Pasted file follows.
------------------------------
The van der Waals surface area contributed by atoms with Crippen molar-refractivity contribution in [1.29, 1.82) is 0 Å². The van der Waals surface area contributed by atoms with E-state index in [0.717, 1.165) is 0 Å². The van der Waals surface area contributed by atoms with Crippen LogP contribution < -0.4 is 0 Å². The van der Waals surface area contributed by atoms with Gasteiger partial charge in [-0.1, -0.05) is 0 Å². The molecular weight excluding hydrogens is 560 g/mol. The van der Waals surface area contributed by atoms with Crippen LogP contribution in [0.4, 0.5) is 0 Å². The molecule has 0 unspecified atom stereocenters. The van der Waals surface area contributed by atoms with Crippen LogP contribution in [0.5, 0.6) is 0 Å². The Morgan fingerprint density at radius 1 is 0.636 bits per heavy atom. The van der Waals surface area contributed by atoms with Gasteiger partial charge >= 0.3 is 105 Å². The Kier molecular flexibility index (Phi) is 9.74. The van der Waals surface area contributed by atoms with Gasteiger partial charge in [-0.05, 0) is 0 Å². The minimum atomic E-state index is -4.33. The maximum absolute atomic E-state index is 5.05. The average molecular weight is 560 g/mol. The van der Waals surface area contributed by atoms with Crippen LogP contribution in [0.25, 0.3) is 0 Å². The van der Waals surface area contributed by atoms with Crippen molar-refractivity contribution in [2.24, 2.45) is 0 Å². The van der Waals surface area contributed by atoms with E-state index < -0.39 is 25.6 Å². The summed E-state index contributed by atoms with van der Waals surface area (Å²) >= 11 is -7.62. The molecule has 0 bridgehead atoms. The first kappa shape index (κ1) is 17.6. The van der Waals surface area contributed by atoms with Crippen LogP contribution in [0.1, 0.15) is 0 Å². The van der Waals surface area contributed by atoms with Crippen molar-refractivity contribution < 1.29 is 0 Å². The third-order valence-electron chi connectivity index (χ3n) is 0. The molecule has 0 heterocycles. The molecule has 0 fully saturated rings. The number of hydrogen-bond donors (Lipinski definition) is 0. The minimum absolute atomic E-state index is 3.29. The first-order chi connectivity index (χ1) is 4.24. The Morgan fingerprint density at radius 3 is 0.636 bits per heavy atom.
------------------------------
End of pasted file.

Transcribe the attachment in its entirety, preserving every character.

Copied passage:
The van der Waals surface area contributed by atoms with Crippen molar-refractivity contribution in [1.29, 1.82) is 0 Å². The van der Waals surface area contributed by atoms with E-state index in [0.717, 1.165) is 0 Å². The van der Waals surface area contributed by atoms with Crippen LogP contribution < -0.4 is 0 Å². The van der Waals surface area contributed by atoms with Gasteiger partial charge in [-0.1, -0.05) is 0 Å². The molecular weight excluding hydrogens is 560 g/mol. The van der Waals surface area contributed by atoms with Crippen LogP contribution in [0.4, 0.5) is 0 Å². The molecule has 0 unspecified atom stereocenters. The van der Waals surface area contributed by atoms with Crippen LogP contribution in [0.5, 0.6) is 0 Å². The Morgan fingerprint density at radius 1 is 0.636 bits per heavy atom. The van der Waals surface area contributed by atoms with Gasteiger partial charge >= 0.3 is 105 Å². The Kier molecular flexibility index (Phi) is 9.74. The van der Waals surface area contributed by atoms with Gasteiger partial charge in [-0.05, 0) is 0 Å². The minimum atomic E-state index is -4.33. The maximum absolute atomic E-state index is 5.05. The average molecular weight is 560 g/mol. The van der Waals surface area contributed by atoms with Crippen LogP contribution in [0.25, 0.3) is 0 Å². The van der Waals surface area contributed by atoms with Crippen molar-refractivity contribution in [2.24, 2.45) is 0 Å². The van der Waals surface area contributed by atoms with E-state index < -0.39 is 25.6 Å². The summed E-state index contributed by atoms with van der Waals surface area (Å²) >= 11 is -7.62. The molecule has 0 bridgehead atoms. The first kappa shape index (κ1) is 17.6. The van der Waals surface area contributed by atoms with Crippen LogP contribution in [0.1, 0.15) is 0 Å². The van der Waals surface area contributed by atoms with Crippen molar-refractivity contribution < 1.29 is 0 Å². The third-order valence-electron chi connectivity index (χ3n) is 0. The molecule has 0 heterocycles. The molecule has 0 fully saturated rings. The number of hydrogen-bond donors (Lipinski definition) is 0. The minimum absolute atomic E-state index is 3.29. The first-order chi connectivity index (χ1) is 4.24. The Morgan fingerprint density at radius 3 is 0.636 bits per heavy atom.